Many believe King David wrote the following psalm when preparing to bring the Ark of the Covenant to Jerusalem. The excerpt below asks and answers a fundamental question:
Who may ascend into the hill of the Lord?
Or who may stand in His holy place?
He who has clean hands and a pure heart,
Who has not lifted up his soul to an idol,
Nor sworn deceitfully.
He shall receive blessing from the Lord,
And righteousness from the God of his salvation.
This is Jacob, the generation of those who seek Him,
Who seek Your face. Selah
The questions posed by King David refer to individuals who have a relationship with the Lord. Who can have the confidence to enter God’s presence? Who can be at peace with God?
The answer is astounding. Those seeking communion with God must possess, “clean hands and a pure heart, [someone] who has not lifted up his soul to an idol, nor sworn deceitfully” (v. 4).
Clean hands describe righteous acts while a pure heart defines proper motives. Together these idioms describe a person of integrity. An individual devoted to idolatry is characterized by vanity and deception—the antithesis of integrity.
God’s grace is the source of salvation, and those who enjoy an ongoing relationship with Him are likened to the man, Jacob-Israel, who decisively removed all idolatrous influence from his household (v. 5).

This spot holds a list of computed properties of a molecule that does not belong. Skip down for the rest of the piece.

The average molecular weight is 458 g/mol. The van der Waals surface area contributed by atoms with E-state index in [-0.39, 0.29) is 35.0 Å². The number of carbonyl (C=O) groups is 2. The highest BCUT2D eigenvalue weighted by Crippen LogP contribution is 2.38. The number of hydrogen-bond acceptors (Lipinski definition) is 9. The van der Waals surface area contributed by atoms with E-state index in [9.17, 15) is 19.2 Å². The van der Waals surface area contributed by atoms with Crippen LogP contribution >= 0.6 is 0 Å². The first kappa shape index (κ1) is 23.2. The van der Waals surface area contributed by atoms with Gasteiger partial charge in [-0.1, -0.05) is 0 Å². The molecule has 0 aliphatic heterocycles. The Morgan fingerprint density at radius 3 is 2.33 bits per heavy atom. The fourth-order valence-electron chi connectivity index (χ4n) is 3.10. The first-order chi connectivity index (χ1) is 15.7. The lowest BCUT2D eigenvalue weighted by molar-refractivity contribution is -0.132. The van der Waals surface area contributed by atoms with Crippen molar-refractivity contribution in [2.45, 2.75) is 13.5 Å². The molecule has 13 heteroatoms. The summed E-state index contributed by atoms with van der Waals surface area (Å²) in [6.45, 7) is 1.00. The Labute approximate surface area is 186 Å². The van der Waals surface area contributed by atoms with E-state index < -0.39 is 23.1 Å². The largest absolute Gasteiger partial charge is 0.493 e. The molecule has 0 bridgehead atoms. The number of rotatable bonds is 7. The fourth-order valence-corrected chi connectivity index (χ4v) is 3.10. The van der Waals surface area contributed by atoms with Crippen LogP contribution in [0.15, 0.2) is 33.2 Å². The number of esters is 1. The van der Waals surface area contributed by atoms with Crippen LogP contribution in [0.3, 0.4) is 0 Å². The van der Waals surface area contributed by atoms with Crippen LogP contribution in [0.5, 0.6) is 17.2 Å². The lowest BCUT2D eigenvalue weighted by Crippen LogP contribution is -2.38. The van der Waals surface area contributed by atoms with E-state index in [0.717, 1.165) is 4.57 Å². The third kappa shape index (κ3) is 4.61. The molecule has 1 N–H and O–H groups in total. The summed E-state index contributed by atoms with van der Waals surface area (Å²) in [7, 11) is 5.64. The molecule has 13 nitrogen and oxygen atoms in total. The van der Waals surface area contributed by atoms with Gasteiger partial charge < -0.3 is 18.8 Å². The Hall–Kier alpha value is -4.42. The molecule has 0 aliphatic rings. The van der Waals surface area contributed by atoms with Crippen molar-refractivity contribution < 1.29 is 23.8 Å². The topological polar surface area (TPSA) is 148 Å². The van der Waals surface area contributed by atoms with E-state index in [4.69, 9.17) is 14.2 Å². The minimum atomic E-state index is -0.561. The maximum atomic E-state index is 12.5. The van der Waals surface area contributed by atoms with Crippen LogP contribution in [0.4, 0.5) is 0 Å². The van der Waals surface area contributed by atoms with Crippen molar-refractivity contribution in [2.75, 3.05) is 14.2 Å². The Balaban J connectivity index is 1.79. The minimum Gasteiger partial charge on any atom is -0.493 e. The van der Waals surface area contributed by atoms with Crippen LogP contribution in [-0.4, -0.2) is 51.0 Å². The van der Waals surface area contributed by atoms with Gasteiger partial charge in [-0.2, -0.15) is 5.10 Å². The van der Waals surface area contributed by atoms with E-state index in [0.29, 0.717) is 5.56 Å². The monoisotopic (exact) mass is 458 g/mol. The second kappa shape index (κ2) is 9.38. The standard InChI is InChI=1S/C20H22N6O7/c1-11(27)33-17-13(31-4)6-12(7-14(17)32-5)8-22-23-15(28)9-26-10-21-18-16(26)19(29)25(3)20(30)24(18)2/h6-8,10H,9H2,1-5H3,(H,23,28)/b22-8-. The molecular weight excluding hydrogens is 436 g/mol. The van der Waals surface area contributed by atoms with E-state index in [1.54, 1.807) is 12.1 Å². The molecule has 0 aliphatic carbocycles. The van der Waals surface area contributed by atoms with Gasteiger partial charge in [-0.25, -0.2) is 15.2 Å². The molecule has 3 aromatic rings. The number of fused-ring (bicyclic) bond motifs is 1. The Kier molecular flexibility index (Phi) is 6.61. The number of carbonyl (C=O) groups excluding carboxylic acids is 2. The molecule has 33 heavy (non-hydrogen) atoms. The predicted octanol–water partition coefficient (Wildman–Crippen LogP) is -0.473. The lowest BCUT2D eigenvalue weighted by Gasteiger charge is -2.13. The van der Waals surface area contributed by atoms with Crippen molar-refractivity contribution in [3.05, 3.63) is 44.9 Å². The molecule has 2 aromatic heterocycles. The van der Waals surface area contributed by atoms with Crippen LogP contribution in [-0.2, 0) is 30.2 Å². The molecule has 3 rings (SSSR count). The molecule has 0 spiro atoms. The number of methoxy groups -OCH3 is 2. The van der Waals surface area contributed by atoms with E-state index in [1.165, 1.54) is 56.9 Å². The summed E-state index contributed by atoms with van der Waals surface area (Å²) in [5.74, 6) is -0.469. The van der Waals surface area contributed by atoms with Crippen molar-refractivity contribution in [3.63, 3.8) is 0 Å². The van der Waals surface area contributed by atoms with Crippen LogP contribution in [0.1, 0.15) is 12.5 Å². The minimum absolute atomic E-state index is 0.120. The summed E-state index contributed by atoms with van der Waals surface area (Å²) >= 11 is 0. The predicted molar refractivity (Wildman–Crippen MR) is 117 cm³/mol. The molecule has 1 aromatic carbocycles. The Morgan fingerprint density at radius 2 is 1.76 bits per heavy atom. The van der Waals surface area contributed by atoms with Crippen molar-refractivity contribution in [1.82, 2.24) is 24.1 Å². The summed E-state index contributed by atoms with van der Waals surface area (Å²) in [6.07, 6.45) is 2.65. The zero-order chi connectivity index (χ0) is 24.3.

His first step was followed by an intense determination to serve God alone.
Living in the 21st century, we too are confronted with the same choice. Rather than succumbing to the pressure of career, finances, possessions, ambition or any other gods seeking to usurp authority over your life, resolve to make serving God your priority.
That choice is the formula for receiving God’s blessing with the additional benefit of a righteous life for all to observe (v. 5-6)!
1) Bible opened to Isaiah. By Ken Horn, [CC BY 2.0] via Wikimedia Commons – Enhancement: MKM Portfolios
2) The Old City of Jerusalem, Mount Zion and Dormition Church. By Israeli Police Spokesperson Unit (Israeli Police Official Facebook (source)) [CC BY-SA 3.0], via Wikimedia Commons – Enhancement: MKM Portfolios
© Charles E. McCracken 2016, devotional comments only. Repost/Reprint with permission from the author. Scripture taken from the New King James Version®. Copyright © 1982 by Thomas Nelson. Used by permission. All rights reserved. (Emphasis added.)